Oct 2, 2014
If 45.1 grams of a solute is added to 302 grams of water to make a 0.65M solution, what is the molar mass of a solute?

The answer is...
(45.1 grams)/(0.65(.302) moles)

The work given:
To determine the molar mass, the molarity equation will be needed.

Molarity = (moles of solute)/(Liters of solution)

Plugging in the values from the problem results in:

0.65 = (moles of solute)/(.302 L)

Note: The amount of the solution is given in terms of grams of water, this can be converted to mL by using the density of water (1.0 grams/mL) and then converting the mL into liters. Cross-multiplying gives the following:

0.65(.302) = moles of solute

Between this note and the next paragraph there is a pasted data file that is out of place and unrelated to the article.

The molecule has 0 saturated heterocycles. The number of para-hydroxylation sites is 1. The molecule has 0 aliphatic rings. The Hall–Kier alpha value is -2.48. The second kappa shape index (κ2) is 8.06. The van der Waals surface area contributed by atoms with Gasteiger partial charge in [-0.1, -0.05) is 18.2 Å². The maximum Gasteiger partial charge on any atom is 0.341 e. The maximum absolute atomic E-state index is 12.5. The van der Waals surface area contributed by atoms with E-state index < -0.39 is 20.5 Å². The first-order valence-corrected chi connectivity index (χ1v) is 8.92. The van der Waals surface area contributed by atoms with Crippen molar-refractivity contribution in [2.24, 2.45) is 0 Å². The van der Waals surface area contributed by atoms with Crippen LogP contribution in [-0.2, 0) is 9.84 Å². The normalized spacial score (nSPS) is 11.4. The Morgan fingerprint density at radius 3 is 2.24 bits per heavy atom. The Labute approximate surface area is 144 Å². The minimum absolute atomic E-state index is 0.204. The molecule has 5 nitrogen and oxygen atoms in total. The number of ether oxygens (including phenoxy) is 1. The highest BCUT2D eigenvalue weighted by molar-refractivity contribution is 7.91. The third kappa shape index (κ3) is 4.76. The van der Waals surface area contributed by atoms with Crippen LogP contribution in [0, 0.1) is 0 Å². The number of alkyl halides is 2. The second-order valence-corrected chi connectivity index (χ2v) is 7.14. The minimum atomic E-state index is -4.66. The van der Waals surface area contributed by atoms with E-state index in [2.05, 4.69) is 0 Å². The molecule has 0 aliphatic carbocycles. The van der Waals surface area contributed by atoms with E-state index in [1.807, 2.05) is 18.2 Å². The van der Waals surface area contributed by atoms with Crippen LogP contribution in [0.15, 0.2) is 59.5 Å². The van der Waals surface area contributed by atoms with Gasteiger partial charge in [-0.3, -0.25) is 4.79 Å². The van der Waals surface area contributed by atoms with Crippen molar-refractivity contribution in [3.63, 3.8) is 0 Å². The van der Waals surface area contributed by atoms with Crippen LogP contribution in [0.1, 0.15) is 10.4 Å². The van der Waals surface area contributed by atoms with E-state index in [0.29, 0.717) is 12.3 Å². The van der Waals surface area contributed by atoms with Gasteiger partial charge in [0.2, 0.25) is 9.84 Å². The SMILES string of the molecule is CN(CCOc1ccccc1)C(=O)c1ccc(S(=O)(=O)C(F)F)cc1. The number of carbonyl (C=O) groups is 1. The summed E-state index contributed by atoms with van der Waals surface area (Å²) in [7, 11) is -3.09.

The molar mass of a compound is in grams per mole. Therefore the molar mass of the unknown solute would be 45.1 grams of solute (from the question) divided by the number of moles just calculated 0.65(.302). Putting the pieces together results in a molar mass of the unknown solute of:

(45.1 grams)/0.65(.302)moles

My question is, isn't molarity equal to mols of solute/L of solution...
Shouldn't the liters of solution also account for the unknown solute? The equation set up 0.65=(moles of solute)/(.302L) does not account for this....

Any one else have a better way of explaining this?